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Oakland Athletics first-round draft pick Billy McKinney takes practice swings during batting practice prior to the baseball game with the Seattle Mariners Friday, June 14, 2013, in Oakland, Calif. McKinney, an outfielder from Plano West High School in Plano, Texas, was the 24th selection in the first round of the 2013 First Year Player Draft June 6. McKinney batted .372 with four home runs and 17 RBI as a senior for Plano West. He added 36 walks and was hit by a pitch eight times for a .585 on-base percentage. The left-handed hitter struck out just six times and stole seven bases in eight attempts. (AP Photo/Ben Margot)

OAKLAND — Billy McKinney started his professional career Friday afternoon, standing in the left-handed batters box and took batting practice from A's manager Bob Melvin.

Earlier in the day McKinney, the A's first-round pick in the draft, finalized his contract, just shortly after graduation from Plano West High in Texas. The left-handed hitting outfielder celebrated by hitting a few pitches into the cheap seats between 3:30-4 p.m.

"I thought I would feel butterflies, but after two swings it was just baseball,'' McKinney, who met Melvin, some of the coaches and a few of the players, including Yoenis Cespedes and Adam Rosales.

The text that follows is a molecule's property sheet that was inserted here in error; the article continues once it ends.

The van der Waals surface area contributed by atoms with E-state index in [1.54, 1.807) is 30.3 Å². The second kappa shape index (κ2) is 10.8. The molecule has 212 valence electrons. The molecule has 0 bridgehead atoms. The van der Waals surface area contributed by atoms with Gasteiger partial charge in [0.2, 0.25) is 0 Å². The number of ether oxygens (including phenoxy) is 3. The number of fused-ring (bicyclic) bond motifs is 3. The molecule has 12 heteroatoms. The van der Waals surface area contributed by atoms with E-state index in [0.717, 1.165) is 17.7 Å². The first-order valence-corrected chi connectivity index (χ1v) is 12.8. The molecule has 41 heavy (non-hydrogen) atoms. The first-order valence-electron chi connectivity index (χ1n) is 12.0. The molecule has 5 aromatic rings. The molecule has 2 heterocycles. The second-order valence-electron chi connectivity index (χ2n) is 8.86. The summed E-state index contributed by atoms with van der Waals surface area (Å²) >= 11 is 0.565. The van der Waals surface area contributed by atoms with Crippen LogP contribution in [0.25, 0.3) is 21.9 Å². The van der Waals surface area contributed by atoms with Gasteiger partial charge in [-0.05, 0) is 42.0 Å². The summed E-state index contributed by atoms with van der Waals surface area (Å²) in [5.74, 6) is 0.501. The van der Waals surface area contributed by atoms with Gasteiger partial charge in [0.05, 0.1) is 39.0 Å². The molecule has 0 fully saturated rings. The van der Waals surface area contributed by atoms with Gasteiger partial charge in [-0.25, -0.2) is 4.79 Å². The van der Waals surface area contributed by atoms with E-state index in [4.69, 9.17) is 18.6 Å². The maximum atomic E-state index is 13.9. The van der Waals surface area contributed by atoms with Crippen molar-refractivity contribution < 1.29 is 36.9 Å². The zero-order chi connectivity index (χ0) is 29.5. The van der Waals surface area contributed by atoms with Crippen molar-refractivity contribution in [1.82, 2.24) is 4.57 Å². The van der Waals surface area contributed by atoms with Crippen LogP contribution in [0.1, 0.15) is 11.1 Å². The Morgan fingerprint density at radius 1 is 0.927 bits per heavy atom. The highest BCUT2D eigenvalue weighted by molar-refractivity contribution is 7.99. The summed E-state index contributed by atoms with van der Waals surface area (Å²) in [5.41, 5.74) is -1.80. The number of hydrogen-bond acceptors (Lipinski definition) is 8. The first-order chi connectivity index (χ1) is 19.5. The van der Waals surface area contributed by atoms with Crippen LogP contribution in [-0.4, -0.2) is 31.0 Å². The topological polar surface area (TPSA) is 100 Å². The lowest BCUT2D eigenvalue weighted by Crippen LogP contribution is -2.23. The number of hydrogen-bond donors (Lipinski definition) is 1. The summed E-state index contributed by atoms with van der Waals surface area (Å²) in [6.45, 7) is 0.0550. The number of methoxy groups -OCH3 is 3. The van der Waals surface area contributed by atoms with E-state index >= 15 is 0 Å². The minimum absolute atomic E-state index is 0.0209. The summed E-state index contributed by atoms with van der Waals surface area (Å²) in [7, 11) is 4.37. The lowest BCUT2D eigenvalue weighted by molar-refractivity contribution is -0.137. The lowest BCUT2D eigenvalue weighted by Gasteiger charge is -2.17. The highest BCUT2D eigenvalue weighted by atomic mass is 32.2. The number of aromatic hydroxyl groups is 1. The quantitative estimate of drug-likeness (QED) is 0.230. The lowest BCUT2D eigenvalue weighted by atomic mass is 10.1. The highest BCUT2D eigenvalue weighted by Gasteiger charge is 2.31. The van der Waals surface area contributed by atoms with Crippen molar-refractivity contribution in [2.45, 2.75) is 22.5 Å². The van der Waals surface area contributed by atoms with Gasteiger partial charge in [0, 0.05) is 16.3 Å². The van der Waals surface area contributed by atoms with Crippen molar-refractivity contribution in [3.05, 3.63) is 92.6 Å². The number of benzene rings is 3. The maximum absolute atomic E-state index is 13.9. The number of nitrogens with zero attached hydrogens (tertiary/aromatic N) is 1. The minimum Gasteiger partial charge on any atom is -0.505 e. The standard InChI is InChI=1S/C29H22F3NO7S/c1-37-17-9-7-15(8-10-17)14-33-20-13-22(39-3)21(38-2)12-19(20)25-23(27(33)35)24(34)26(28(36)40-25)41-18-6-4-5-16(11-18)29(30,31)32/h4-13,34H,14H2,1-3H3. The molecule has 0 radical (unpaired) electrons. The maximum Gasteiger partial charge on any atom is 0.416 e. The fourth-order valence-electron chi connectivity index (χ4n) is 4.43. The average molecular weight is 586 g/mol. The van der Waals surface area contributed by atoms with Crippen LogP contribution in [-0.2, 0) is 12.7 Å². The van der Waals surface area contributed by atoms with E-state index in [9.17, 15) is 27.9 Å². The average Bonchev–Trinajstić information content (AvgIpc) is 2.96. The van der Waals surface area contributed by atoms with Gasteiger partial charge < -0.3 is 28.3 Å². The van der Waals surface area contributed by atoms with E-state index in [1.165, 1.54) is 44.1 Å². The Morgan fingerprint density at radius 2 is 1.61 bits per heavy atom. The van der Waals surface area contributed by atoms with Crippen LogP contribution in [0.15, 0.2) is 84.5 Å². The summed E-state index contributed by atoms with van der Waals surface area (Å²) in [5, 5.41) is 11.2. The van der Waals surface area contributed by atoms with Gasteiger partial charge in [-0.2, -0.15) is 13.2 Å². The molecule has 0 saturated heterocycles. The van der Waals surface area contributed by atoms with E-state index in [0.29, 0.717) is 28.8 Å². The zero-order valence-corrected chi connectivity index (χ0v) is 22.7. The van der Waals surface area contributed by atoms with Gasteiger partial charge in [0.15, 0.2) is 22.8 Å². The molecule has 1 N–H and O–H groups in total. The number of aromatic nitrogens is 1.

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"I met this great big guy, I don't know what his name is,'' McKinney said. "I've never met anyone so big in my life. He is massive.''

That would be first baseman Nate Freiman, the 6-foot-8 part-time first baseman.

If Friday had been a normal day, the A's would have taken batting practice as a team and McKinney would have been part of that. It wasn't, not after having played 18 innings against the Yankees Thursday, so batting practice was canceled.

On the other hand, that meant that the A's could give their full focus to McKinney, who hit .372 with four homers and 17 RBIs as a senior for Plano West and was rated as one of the best high school hitters in the 2013 draft.

"For a high school kid, he didn't look like a high school kid,'' Melvin said. "He looked comfortable swinging the wooden bat.''

General manager Billy Beane said the club like him as one of "the best hitters in the draft."

For his part, McKinney said he and his parents rushed out to rent "Moneyball,'' that semi-accurate tale of the A's 2002 season under Beane.

"It was an awesome movie,'' McKinney said.

McKinney starts with the A's rookie league team in Phoenix Saturday morning.